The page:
Pop art is an art movement that emerged in the 1950s and flourished in the 1960s in America and Britain, drawing inspiration from sources in popular and commercial culture such as advertising, Hollywood movies and pop music. Key pop artists include Andy Warhol, Roy Lichtenstein, Richard Hamilton, Peter Blake and David Hockney
- Introduction to the pop art movement
- American vs. British pop art
- International pop
- Pop art works in focus
- Pop art in context
- Other perspectives on pop art
- Pop art in detail
- Pop art for kids
Emerging in the mid 1950s in Britain and late 1950s in America, pop art reached its peak in the 1960s. It began as a revolt against the dominant approaches to art and culture and traditional views on what art should be. Young artists felt that what they were taught at art school and what they saw in museums did not have anything to do with their lives or the things they saw around them every day. Instead they turned to sources such as Hollywood movies, advertising, product packaging, pop music and comic books for their imagery.
Actor Alan Cumming provides a pithy introduction to pop art and its leading artists in America and Britain as he whips through pop art’s history and key features in this video, from Tate’s Unlock Art series.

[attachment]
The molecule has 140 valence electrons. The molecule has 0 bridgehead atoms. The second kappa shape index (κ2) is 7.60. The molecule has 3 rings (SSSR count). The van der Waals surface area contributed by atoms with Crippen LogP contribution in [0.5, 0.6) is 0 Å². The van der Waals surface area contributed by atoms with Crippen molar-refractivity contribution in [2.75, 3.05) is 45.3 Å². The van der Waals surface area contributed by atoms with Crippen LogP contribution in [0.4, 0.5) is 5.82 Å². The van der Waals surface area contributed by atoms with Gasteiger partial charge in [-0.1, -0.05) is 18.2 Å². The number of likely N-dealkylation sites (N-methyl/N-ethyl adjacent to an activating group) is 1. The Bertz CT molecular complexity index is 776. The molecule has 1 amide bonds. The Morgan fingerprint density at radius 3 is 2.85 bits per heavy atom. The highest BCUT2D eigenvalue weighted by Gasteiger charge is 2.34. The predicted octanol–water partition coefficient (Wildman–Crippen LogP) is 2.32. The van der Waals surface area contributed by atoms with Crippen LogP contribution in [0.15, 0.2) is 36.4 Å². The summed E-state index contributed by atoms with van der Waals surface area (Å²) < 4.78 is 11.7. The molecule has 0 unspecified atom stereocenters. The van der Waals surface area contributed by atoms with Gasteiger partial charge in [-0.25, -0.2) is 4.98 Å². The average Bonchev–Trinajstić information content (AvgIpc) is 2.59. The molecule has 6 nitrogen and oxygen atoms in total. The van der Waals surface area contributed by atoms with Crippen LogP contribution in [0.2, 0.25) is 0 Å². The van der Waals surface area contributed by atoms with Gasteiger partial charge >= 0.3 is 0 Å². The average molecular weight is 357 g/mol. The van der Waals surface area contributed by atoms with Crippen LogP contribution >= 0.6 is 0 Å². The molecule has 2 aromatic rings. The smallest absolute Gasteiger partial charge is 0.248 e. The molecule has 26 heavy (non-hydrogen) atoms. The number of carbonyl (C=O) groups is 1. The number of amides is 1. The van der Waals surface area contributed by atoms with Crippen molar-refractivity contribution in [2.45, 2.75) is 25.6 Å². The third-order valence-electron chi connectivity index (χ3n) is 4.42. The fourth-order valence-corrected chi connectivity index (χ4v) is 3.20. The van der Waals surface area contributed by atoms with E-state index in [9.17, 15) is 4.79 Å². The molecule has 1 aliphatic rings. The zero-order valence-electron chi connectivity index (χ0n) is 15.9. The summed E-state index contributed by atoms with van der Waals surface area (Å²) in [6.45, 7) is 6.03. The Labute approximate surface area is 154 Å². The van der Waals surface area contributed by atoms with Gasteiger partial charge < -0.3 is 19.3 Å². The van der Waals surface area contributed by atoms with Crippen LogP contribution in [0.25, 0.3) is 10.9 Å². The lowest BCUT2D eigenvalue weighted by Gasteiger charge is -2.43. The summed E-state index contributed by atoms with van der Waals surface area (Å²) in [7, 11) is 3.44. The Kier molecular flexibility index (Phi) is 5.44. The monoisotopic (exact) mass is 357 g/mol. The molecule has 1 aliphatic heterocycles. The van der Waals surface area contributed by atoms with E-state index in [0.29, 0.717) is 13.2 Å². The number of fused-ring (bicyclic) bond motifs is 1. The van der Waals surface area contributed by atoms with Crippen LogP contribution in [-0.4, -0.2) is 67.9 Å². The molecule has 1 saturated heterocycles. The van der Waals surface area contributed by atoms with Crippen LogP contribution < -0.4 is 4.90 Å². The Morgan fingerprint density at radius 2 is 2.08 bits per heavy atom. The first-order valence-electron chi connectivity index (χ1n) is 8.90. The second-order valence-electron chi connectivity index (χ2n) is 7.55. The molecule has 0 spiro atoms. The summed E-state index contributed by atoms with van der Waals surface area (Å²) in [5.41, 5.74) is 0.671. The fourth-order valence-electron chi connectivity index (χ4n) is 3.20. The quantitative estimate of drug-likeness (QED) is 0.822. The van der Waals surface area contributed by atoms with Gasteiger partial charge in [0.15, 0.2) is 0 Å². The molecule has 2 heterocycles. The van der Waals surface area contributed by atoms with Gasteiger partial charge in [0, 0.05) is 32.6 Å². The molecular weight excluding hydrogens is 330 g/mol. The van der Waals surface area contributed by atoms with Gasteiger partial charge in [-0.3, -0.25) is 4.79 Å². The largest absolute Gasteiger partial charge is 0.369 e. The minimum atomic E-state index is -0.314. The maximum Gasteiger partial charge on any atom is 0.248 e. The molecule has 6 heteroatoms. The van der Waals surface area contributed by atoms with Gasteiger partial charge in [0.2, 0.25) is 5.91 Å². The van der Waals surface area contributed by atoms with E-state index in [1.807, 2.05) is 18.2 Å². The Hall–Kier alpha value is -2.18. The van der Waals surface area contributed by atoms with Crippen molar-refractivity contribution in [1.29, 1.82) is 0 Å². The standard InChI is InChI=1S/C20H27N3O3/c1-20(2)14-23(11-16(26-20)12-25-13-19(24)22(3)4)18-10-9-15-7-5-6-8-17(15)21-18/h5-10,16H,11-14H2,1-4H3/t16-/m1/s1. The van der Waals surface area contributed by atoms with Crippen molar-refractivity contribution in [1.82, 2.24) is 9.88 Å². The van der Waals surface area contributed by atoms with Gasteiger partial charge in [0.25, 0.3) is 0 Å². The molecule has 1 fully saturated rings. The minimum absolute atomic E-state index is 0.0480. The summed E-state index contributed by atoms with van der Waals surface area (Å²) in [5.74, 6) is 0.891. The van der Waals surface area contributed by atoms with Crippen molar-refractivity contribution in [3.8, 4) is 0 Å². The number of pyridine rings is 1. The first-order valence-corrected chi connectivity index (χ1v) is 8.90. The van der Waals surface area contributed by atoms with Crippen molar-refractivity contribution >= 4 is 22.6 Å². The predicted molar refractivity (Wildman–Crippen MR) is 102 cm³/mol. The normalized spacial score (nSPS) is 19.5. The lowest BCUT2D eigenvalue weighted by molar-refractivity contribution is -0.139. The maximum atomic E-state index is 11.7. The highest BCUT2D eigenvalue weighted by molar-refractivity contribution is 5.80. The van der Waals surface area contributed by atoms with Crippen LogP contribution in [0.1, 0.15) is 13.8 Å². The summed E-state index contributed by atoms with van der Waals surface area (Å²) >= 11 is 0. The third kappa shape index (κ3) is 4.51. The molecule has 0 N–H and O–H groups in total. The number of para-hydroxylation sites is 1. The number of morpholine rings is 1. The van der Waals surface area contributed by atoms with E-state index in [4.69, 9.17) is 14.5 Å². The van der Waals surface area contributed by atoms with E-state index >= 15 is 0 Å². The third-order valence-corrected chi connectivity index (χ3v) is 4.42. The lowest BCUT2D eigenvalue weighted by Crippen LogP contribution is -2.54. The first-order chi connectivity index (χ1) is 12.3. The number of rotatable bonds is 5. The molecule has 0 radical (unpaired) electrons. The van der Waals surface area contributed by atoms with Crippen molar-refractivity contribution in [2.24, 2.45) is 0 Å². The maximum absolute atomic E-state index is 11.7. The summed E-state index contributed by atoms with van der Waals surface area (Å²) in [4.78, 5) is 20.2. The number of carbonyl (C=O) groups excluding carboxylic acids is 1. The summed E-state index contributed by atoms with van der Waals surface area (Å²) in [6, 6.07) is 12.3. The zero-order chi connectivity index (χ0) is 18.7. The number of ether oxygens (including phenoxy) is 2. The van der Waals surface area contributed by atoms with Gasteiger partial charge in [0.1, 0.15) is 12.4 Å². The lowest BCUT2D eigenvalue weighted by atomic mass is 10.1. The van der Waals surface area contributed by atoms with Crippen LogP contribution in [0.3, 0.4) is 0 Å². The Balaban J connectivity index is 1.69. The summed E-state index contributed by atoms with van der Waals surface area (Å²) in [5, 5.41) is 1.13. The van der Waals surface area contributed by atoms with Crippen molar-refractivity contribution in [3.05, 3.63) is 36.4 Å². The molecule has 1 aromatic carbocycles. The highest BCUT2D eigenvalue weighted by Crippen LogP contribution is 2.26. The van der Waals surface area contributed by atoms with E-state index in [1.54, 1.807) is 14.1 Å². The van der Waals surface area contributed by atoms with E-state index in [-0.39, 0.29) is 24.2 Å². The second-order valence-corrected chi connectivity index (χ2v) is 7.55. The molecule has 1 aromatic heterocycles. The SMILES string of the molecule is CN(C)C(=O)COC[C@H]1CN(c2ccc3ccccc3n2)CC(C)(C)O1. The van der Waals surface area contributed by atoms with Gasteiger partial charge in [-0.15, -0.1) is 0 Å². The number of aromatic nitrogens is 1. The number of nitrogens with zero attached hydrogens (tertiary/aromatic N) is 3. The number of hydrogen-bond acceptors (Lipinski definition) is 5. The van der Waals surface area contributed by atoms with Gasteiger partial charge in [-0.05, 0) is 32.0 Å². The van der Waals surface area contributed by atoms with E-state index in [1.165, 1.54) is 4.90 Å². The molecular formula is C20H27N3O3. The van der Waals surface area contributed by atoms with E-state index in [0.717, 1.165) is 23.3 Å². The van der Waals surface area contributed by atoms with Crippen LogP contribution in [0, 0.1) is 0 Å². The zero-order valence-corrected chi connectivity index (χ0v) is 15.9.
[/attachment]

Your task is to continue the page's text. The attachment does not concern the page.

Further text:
Characteristics and critical response
In 1957 pop artist Richard Hamilton listed the ‘characteristics of pop art’ in a letter to his friends the architects Peter and Alison Smithson:
Pop Art is: Popular (designed for a mass audience), Transient (short-term solution), Expendable (easily forgotten), Low cost, Mass produced, Young (aimed at youth), Witty, Sexy, Gimmicky, Glamorous, Big business
Modernist critics were horrified by the pop artists’ use of such ‘low’ subject matter and by their apparently uncritical treatment of it. In fact pop both took art into new areas of subject matter and developed new ways of presenting it in art and can be seen as one of the first manifestations of postmodernism.